Delayed sound can also be mixed in with the original sound, creating a variety of different effects. A basic echo simply repeats the sound a second time after some element of delay (creating an echoing sound). A chorus (a common guitar effect) is actually just an echo with a very short delay. The sound of the original and delayed sound creates particular phasing issues, giving the chorus its unique sound. Even a reverb is a form of delay, with multiple instances of a delayed sound layered together. This mimics the way sound happens in a real room. Sound is delayed as it bounces off various architectural elements within a room, and so any sound that occurs within a room hits the ear at many different points. The reverb artificially recreates this, using a complicated set of multiple delays mixed together.
There are, of course, a number of other effects besides these. For example, Acoustic Echo Cancelation (AEC) is used for remote conferencing systems, such as web conferencing and teleconferencing. The AEC effect accounts for the echo caused when the sound from a presenter is sent to a distant listener, and then the sound of the presenter is sent back over the phone line from the distant location to the near-side audio system. An AEC effect filters out this second, delayed signal from the sound, cancelling out the echo you would otherwise hear.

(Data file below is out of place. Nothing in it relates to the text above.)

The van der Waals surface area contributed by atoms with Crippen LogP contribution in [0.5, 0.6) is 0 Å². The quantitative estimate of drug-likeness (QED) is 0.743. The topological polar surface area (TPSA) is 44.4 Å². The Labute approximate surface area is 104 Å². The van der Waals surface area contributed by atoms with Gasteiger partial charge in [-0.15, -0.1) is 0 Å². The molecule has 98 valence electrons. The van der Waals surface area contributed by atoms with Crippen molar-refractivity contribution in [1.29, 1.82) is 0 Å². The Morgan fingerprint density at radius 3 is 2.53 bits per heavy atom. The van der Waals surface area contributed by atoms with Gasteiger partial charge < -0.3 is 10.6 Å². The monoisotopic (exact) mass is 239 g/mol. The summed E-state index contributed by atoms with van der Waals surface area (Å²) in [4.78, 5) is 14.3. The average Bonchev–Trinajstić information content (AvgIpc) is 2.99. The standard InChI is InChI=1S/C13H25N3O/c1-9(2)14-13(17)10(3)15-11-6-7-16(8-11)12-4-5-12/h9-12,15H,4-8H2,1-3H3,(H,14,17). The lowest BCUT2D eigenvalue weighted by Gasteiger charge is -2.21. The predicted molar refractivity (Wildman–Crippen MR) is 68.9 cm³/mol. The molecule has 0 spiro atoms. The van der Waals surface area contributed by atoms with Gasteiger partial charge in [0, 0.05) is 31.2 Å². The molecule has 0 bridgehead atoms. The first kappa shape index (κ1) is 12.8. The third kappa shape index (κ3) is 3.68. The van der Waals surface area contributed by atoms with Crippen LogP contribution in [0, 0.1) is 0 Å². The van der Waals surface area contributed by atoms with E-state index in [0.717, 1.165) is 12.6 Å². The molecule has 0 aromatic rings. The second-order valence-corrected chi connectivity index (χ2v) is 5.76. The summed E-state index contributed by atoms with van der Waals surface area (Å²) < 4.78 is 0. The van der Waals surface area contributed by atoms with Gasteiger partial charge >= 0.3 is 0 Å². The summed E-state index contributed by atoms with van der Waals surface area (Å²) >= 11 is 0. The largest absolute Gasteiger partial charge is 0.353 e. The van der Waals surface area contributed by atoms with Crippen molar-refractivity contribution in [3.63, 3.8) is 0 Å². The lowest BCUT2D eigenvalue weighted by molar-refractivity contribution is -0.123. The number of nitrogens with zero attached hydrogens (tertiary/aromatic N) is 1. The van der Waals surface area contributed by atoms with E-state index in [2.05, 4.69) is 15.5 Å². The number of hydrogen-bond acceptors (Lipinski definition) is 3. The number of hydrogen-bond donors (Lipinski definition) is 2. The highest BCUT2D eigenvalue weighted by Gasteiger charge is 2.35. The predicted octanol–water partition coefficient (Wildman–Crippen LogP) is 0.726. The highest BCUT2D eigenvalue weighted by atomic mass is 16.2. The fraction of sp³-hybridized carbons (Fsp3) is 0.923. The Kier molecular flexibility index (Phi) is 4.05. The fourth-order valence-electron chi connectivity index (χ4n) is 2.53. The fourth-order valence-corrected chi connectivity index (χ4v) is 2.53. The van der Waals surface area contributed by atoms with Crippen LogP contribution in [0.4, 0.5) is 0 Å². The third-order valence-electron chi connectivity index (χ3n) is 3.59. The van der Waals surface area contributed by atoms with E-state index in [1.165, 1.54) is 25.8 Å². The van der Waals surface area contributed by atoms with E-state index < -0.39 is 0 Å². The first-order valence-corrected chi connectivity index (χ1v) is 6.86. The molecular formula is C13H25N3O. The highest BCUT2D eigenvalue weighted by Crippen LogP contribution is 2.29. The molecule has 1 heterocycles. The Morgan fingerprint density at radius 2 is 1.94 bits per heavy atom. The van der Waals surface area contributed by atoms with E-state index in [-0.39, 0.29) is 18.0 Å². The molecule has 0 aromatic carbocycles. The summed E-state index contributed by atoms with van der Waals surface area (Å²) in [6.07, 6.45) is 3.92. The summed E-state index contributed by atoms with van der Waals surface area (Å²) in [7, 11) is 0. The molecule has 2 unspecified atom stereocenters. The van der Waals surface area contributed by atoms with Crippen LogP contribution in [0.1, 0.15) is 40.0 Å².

Other audio effects you might encounter include flangers, phasers, pitch shifters and similar “special effects” that modulate the audio to create unique sounds. While technologically speaking, chorus effects are delays, they are also considered part of the “special effects” category due to the phasing effect the delayed sound causes. These special effects are used in performance applications, and they are typically found in soundboards and digital effects racks, like the Soundcraft Realtime Rack or as effect pedals and multieffect devices for instruments.
Audio processing is a complicated and deep subject, and there have been entire books written on the subject. However, this hopefully gives you an overview of the different audio processing effects you might encounter and how they’re used.
Are there any audio effects I’ve missed? Let us know in the comments.